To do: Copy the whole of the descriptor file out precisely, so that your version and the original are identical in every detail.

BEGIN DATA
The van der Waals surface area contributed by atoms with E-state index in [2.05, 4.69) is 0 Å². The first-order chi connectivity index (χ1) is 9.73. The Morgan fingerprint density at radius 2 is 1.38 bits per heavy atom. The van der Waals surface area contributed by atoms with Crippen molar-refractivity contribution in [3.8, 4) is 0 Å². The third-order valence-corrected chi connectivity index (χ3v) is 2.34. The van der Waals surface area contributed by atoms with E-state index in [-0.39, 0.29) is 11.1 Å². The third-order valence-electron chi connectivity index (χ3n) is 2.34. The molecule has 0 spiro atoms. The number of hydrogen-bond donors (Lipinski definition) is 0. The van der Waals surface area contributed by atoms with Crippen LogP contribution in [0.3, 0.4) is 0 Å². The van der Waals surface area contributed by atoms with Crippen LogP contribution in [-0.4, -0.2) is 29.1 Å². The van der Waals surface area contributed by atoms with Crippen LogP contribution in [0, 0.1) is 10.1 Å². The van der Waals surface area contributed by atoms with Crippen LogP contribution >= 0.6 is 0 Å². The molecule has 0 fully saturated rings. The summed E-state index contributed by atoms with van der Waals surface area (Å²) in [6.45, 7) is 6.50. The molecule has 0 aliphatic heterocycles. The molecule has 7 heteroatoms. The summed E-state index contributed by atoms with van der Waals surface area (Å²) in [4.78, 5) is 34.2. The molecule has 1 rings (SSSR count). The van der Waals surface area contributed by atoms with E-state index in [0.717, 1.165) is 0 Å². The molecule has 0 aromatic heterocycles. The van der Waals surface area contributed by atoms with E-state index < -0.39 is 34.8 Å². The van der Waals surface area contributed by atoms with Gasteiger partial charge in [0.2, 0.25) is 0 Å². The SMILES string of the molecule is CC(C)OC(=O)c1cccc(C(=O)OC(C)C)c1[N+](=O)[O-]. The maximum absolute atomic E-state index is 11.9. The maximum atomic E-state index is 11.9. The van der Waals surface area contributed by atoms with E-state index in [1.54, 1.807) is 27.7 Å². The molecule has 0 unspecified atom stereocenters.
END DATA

The van der Waals surface area contributed by atoms with E-state index in [2.05, 4.69) is 0 Å². The first-order chi connectivity index (χ1) is 9.73. The Morgan fingerprint density at radius 2 is 1.38 bits per heavy atom. The van der Waals surface area contributed by atoms with Crippen molar-refractivity contribution in [3.8, 4) is 0 Å². The third-order valence-corrected chi connectivity index (χ3v) is 2.34. The van der Waals surface area contributed by atoms with E-state index in [-0.39, 0.29) is 11.1 Å². The third-order valence-electron chi connectivity index (χ3n) is 2.34. The molecule has 0 spiro atoms. The number of hydrogen-bond donors (Lipinski definition) is 0. The van der Waals surface area contributed by atoms with Crippen LogP contribution in [0.3, 0.4) is 0 Å². The van der Waals surface area contributed by atoms with Crippen LogP contribution in [-0.4, -0.2) is 29.1 Å². The van der Waals surface area contributed by atoms with Crippen LogP contribution in [0, 0.1) is 10.1 Å². The van der Waals surface area contributed by atoms with Crippen LogP contribution >= 0.6 is 0 Å². The molecule has 0 fully saturated rings. The summed E-state index contributed by atoms with van der Waals surface area (Å²) in [6.45, 7) is 6.50. The molecule has 0 aliphatic heterocycles. The molecule has 7 heteroatoms. The summed E-state index contributed by atoms with van der Waals surface area (Å²) in [4.78, 5) is 34.2. The molecule has 1 rings (SSSR count). The van der Waals surface area contributed by atoms with E-state index in [0.717, 1.165) is 0 Å². The molecule has 0 aromatic heterocycles. The van der Waals surface area contributed by atoms with E-state index < -0.39 is 34.8 Å². The van der Waals surface area contributed by atoms with Gasteiger partial charge in [0.2, 0.25) is 0 Å². The SMILES string of the molecule is CC(C)OC(=O)c1cccc(C(=O)OC(C)C)c1[N+](=O)[O-]. The maximum absolute atomic E-state index is 11.9. The maximum atomic E-state index is 11.9. The van der Waals surface area contributed by atoms with E-state index in [1.54, 1.807) is 27.7 Å². The molecule has 0 unspecified atom stereocenters.